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Geun Hee Seol – One of the best experts on this subject based on the ideXlab platform.

  • Trans-Anethole prevents hypertension induced by chronic exposure to both restraint stress and nicotine in rats.
    Biomedicine & Pharmacotherapy, 2018
    Co-Authors: Eunhye Seo, Purum Kang, Geun Hee Seol

    Abstract:

    Abstract Chronic stress and smoking are major risk factors for hypertension, with stress also being a factor predisposing to smoking. Methods are needed to prevent and/or reduce hypertension induced by chronic exposure to both stress and nicotine. This study investigated whether trans-Anethole would prevent hypertension induced by chronic exposure to both restraint stress and nicotine in rats. Rats received nicotine intraperitoneally for 21 days following restraint stress (2 h/day) and trans-Anethole (62, 125, and 250 mg/kg) on days 4, 8, 12, 16 and 20. To confirm the preventive effects of trans-Anethole, blood pressure and vascular tone were measured on the last day of the experiment, and compared with the results of nifedipine and aerobic exercise. The ability of trans-Anethole, at doses of 125 mg/kg and 250 mg/kg, to prevent hypertension was comparable to that of aerobic exercise and nifedipine. Furthermore, nifedipine combined with aerobic exercise and trans-Anethole reduced both blood pressure and vascular tone. These findings are the first to show that trans-Anethole can prevent hypertension, suggesting that trans-Anethole may be useful as a prophylactic antihypertensive agent.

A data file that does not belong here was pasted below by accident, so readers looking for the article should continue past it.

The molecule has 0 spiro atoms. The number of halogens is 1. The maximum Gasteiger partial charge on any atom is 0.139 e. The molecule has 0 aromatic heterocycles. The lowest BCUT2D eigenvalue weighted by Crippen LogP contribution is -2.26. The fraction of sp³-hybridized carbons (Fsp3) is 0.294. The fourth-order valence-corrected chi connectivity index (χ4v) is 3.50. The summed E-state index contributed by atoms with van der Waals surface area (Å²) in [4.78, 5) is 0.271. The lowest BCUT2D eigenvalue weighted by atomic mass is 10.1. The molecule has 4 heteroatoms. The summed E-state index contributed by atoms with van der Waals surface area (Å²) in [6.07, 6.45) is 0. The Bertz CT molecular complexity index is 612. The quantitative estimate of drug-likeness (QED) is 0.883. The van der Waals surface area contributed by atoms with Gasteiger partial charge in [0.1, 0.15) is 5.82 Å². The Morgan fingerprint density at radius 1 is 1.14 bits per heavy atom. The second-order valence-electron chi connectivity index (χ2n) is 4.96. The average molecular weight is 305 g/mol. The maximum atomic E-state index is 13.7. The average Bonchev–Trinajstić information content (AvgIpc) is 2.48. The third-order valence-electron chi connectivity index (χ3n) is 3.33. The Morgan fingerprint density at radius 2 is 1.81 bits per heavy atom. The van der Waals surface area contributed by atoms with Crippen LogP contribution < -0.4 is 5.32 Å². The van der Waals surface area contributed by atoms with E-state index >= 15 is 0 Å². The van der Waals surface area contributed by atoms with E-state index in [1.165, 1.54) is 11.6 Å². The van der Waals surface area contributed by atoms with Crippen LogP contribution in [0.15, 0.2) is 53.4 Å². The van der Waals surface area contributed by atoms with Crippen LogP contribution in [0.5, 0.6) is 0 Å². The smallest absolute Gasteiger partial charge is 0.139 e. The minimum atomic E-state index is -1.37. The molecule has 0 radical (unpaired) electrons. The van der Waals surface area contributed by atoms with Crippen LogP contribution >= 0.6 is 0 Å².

• Anti-inflammatory effects of trans-Anethole in a mouse model of chronic obstructive pulmonary disease
    Biomedicine & Pharmacotherapy, 2017
    Co-Authors: Ka Young Kim, Hui Su Lee, Geun Hee Seol

    Abstract:

    Abstract Chronic obstructive pulmonary disease (COPD) is a chronic inflammatory lung disease that is generally characterized by progressive and irreversible airflow obstruction and alveolar destruction. Long-term treatment with current medications has been associated with various adverse effects, indicating a need for alternative approaches for the prevention and treatment of COPD. This study investigated the mechanism underlying the effects of trans –Anethole in a mouse model of COPD induced by porcine pancreatic elastase (PPE) and lipopolysaccharide (LPS). BALB/c mice were orally administered trans- Anethole (62.5, 125, 250, or 500 mg/kg) 2 h before intranasal challenge with 1.2 units of PPE and 7 μg of LPS. Lactate dehydrogenase (LDH) activity, cell counts, lung histology, cytokine production, and blood pressure were analyzed. Trans –Anethole reduced LDH activity and inflammatory cell counts, including macrophage, neutrophil, and lymphocyte counts. trans –Anethole 125 mg/kg restored the histopathological changes induced in mouse lungs by PPE and LPS. trans –Anethole reduced the serum concentrations of pro-inflammatory cytokines, including interleukin-6 (IL-6) and tumor necrosis factor-alpha (TNF-α), as well as significantly reducing blood pressure during chronic inflammation. Trans –Anethole ameliorated chronic lung inflammation in a mouse model of COPD by reducing the serum concentrations of pro-inflammatory cytokines such as TNF-α and IL-6, and by reducing blood pressure. The present results indicate that trans- Anethole may be a potential therapeutic agent for prophylaxis and treatment in patients with chronic lung inflammation.